Notes: If you don't want to use squash, feel free to swap carrots or sweet potatoes or any other root vegetable. Please don't buy the pre-sliced squash -- it's bad for the environment and unnecessary. Buy a whole squash and break it down yourself with Food52's help. Be careful when reheating the soup because it has a tendency to bubble and boil.

Full Disclosure: From time to time, I may mention products on the blog but all opinions expressed are my own. I will not promote a product I do not like and/or use in my own household. In this instance, I created a recipe with Mina Mild Harissa before the kind folks at Mina reached out to me. 

Roasted Fennel Hummus

by Maja Lukic in


I am a hummus fiend and always have some in the fridge for snacks or an impromptu dinner. Much like tahini, avocados, and bananas, hummus satisfies that need for a creamy element in a dairy-free diet. Today, I am sharing my current favorite flavor: roasted fennel. I am obsessed with this hummus and will be until next month when I roll out my other hummus experiments. Fennel - it's a divisive vegetable. Much like cilantro, people seem to either really love it or hate it. I personally adore fennel, licorice, and anise-flavored liqueurs but I realize that anise flavors are actually pretty difficult for a lot of people.


But even if you don't particularly love fennel, I suspect that you might like this hummus. The roasting process brings out fennel's natural sweetness, making it far less offensive than it is in its raw state. In fact, I think roasting is the best way to prepare any strongly disliked vegetable. (I plan to roast some okra one of these days to prove this theory.).

Fennel is an extremely efficient vegetable and, for a long time, I wasted much of it, using only the bulb. But the entire thing can and should be used. The fronds are delicate and decorative - save them for salads or garnish. The long stalks remind me of celery and are perfectly edible as long as they're not too fibrous. I actually include them here when I roast the fennel. And the core of the fennel is my favorite part because I'm weird and I like to crunch on vegetable cores (cabbage and cauliflower are favorites). The core can also be sliced up and tossed into a salad.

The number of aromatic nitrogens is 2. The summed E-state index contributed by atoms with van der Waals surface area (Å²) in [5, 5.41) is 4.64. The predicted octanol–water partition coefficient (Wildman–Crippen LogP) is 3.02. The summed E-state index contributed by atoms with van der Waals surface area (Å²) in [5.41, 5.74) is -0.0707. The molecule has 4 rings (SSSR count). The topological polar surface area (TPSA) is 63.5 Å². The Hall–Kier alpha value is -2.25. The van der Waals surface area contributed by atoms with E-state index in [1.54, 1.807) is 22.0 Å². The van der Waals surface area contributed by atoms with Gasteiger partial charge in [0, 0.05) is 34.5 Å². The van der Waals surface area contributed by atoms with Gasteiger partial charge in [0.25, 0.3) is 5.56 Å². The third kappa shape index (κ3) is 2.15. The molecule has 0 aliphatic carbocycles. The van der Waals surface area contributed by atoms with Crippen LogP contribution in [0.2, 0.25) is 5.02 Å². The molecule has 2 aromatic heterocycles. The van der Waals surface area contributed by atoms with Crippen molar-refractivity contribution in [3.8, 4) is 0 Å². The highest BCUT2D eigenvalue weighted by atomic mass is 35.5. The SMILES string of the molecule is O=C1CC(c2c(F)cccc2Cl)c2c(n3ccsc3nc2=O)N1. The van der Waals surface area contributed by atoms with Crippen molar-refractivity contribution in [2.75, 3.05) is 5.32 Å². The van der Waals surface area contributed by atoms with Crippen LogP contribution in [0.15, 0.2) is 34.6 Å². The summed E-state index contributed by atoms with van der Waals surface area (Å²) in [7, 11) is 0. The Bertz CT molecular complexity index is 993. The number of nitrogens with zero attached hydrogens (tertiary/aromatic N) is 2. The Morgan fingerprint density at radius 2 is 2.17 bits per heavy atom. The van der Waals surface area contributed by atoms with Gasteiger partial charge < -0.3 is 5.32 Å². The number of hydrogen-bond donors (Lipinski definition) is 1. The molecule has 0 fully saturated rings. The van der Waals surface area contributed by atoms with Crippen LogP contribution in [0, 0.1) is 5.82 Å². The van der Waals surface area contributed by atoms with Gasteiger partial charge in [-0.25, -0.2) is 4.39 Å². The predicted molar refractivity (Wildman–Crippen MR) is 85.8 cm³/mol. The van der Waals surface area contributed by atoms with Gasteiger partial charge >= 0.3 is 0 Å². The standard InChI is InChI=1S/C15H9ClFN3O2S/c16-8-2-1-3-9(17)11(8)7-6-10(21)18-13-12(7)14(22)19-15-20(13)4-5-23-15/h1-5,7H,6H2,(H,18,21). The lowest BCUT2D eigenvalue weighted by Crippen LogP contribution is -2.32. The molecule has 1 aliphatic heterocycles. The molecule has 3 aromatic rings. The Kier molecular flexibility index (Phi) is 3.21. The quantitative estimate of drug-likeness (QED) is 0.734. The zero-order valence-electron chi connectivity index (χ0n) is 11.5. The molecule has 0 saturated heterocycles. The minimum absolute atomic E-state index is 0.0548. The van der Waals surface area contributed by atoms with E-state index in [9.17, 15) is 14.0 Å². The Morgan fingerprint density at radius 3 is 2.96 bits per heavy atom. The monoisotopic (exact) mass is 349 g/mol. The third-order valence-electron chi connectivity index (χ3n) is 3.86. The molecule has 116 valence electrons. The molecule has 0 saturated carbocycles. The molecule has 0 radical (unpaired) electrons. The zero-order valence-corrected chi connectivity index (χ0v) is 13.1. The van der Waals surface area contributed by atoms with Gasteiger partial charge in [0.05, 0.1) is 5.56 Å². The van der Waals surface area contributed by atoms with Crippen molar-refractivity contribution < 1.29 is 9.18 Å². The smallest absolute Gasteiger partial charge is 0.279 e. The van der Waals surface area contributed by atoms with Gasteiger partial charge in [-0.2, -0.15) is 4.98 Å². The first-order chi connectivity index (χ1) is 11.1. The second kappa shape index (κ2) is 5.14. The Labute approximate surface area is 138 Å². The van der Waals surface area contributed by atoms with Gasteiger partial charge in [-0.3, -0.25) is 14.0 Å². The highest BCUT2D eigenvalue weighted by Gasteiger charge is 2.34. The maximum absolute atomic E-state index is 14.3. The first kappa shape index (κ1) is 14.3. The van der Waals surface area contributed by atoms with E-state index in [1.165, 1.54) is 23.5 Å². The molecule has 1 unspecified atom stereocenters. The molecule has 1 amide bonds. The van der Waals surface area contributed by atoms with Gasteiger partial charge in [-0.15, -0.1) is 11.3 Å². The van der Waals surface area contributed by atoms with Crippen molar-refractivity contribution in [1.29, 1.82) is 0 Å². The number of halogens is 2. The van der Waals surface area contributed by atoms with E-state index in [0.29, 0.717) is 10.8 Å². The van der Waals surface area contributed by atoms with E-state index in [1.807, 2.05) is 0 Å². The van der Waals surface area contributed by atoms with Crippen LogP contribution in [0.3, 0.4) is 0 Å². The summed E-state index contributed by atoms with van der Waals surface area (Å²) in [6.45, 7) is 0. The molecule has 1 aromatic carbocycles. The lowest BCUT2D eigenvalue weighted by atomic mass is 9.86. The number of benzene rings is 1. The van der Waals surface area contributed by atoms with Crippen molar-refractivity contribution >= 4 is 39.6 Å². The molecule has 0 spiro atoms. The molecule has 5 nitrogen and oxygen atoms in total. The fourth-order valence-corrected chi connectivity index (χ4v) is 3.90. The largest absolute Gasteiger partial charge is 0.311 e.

As for the chickpeas, you are welcome to use either dried or canned beans but I prefer dried. The flavor is better and they're easier to carry home from the grocery store. Also, if you cook them up with baking soda, as described below, they will be perfectly cooked in no time.

There is some debate on whether or not chickpeas have to be meticulously peeled in order to obtain a perfectly smooth hummus. I will leave you with two solid methods of preparing the chickpeas and you can decide whether or not you want to bother with the peeling process.


First, according to Smitten Kitchen, whether or not you use dried or canned chickpeas, you should peel them because it makes for a much smoother hummus. And when you look at her hummus, it's a pretty convincing argument. I have done it in the past and would have to agree that it does indeed make for a smoother, creamier hummus product. (Full disclosure: I did not peel the chickpeas here because I followed Ottolenghi's cooking method below. Also, the addition of chunks of roasted fennel here would probably prevent a completely smooth hummus but you get the idea.). SK claims this entire process takes only nine minutes. Peeling is pretty simple, too: take a chickpea between your thumb and next two fingers, with the pointy end facing in towards your palm, and slip the chickpea out of its skin. Discard the skin.